Third Point: Another big point of contention with the pro-GMO folks is that GMO foods are somehow unsafe. They take issue with the claim that the genetic engineering of plants and animals is, as the Yes Campaign puts it “an imprecise process and often causes unintended consequences. Mixing plant, animal, bacterial and viral genes in combinations that cannot occur in nature produces results that are not always predictable or controllable, and can lead to adverse health or environmental consequences.”8 Opponents contend that in fact these processes are quite precise and that the “changes” (ie consequences) are known because they are targeting very specific genes with predictable outcomes. The scientific method that researchers hold themselves to will ensure the process is designed, controlled, and reproducible.

Oh hold that thought one second. What a coincidence that I was just reading in this week’s Economist a whole article dedicated to the danger of bad science9, whether intentional or not. I’d like to pull out a few quotes worth noting.

“Academic scientists readily acknowledge that they often get things wrong. But they also hold fast to the idea that these errors get corrected over time as other scientists try to take the work further. Evidence that many more dodgy results are published than are subsequently withdrawn calls that much-vaunted capacity for self-correction into question. There are errors in a lot more of the scientific papers being published, written about and acted on than anyone would normally suppose, or like to think.”

“John Bohannon, a biologist at Harvard, recently submitted a pseudonymous paper on the effects of a chemical derived from lichen on cancer cells to 304 journals describing themselves as using peer review. An unusual move; but it was an unusual paper, concocted wholesale and stuffed with clangers (a mistake or blunder) in study design, analysis and interpretation of results. Receiving this dog’s dinner (meaning a mess or muddle, so says the internet) from a fictitious researcher at a made up university, 157 of the journals accepted it for publication.”

Clearly we have problems with science in many realms, from actual errors scientists unwittingly commit to the journals themselves not carefully scrutinizing the science before publication. What a mess. I think we have every right to be doubtful of the science backing the safety of GMOs given this is such a relatively new area of science and the stakes for some of these mega food corporations are so large that they have every incentive to promote and encourage science backing their claims. Remember all the science saying that fat and cholesterol caused heart disease? We now know it’s WAY more complicated than that. In the mean time people have continued to get heart disease who might have been helped or saved if the science had been accurate.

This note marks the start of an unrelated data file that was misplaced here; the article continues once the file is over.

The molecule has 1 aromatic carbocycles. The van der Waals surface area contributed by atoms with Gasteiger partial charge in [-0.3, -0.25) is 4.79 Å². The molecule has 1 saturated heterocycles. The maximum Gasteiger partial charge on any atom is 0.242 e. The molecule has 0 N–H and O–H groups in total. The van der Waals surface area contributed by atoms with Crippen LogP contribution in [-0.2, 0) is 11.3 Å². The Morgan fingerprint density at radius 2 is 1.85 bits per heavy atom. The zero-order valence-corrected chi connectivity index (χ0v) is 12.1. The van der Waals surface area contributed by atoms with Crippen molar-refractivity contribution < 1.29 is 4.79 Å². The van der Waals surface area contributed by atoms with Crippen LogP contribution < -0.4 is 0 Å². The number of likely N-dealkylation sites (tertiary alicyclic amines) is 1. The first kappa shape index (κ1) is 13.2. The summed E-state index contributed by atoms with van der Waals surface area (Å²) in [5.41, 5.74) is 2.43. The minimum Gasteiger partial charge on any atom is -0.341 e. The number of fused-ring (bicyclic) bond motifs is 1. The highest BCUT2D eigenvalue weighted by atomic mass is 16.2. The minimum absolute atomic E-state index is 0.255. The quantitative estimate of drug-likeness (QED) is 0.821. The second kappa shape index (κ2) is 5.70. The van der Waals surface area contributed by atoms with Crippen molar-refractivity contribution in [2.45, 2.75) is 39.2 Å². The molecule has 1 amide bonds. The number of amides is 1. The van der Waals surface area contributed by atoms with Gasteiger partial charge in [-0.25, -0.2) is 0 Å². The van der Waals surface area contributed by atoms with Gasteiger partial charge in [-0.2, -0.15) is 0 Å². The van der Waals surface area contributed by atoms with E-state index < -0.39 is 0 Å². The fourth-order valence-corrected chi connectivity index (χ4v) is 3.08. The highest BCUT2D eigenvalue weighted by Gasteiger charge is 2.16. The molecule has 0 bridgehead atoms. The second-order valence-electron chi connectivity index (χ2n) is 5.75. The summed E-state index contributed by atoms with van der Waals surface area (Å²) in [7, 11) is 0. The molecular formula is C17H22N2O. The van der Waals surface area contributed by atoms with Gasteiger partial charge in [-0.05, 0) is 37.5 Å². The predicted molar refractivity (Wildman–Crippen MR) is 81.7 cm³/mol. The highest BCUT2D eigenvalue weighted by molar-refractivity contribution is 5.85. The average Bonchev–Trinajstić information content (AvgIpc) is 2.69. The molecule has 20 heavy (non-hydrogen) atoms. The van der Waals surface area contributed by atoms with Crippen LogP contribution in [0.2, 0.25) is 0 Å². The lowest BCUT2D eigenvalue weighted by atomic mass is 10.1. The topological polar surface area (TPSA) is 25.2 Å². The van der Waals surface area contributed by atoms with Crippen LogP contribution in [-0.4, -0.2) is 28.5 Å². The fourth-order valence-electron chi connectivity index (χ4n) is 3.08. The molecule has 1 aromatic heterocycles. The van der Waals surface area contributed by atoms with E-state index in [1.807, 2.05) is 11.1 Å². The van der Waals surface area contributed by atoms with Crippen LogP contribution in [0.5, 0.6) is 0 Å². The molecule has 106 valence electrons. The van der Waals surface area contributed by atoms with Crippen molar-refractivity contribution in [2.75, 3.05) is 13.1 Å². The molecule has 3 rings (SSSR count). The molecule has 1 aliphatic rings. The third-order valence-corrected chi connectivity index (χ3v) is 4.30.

In my opinion, whatever the science says at this time, it’s still all a gamble with our health. At the end of the day, I feel everyone has the right to know in order to make an informed choice for themselves and their children.

Fourth Point: The No Campaign also points out some discrepancies with the fact that many other countries in the world already require mandatory labeling. These countries include Japan, China, South Korea, Australia, The EU, and Russia (yes, Russia), among other countries. Currently 64 countries ban or require GMO labeling.10 While this is an undisputed fact, the No Campaign states that the nature of their laws differ widely and are not nearly as strict as I-522 seeks to be. Many of these countries allow for a small percentage of GE-inclusion without requiring labeling. Some also don’t penalize those whose crops may have been inadvertently contaminated with GE material as our new law would. We would be showing far less tolerance while the rest of the world allows much more leeway.

Hmm, interesting point, however I don’t see why we should vote down this law for being too strict. Heaven forbid. Yes, no doubt it’s sad that some crops have been inadvertently contaminated, and they should probably be given a ton of money by whoever was a careless jerk (insert cough that sounds like the word Monsanto), but I still want and need to know if that unfortunate food is coming into my home if not for the sole reason of keeping it out of the mouths of my young children.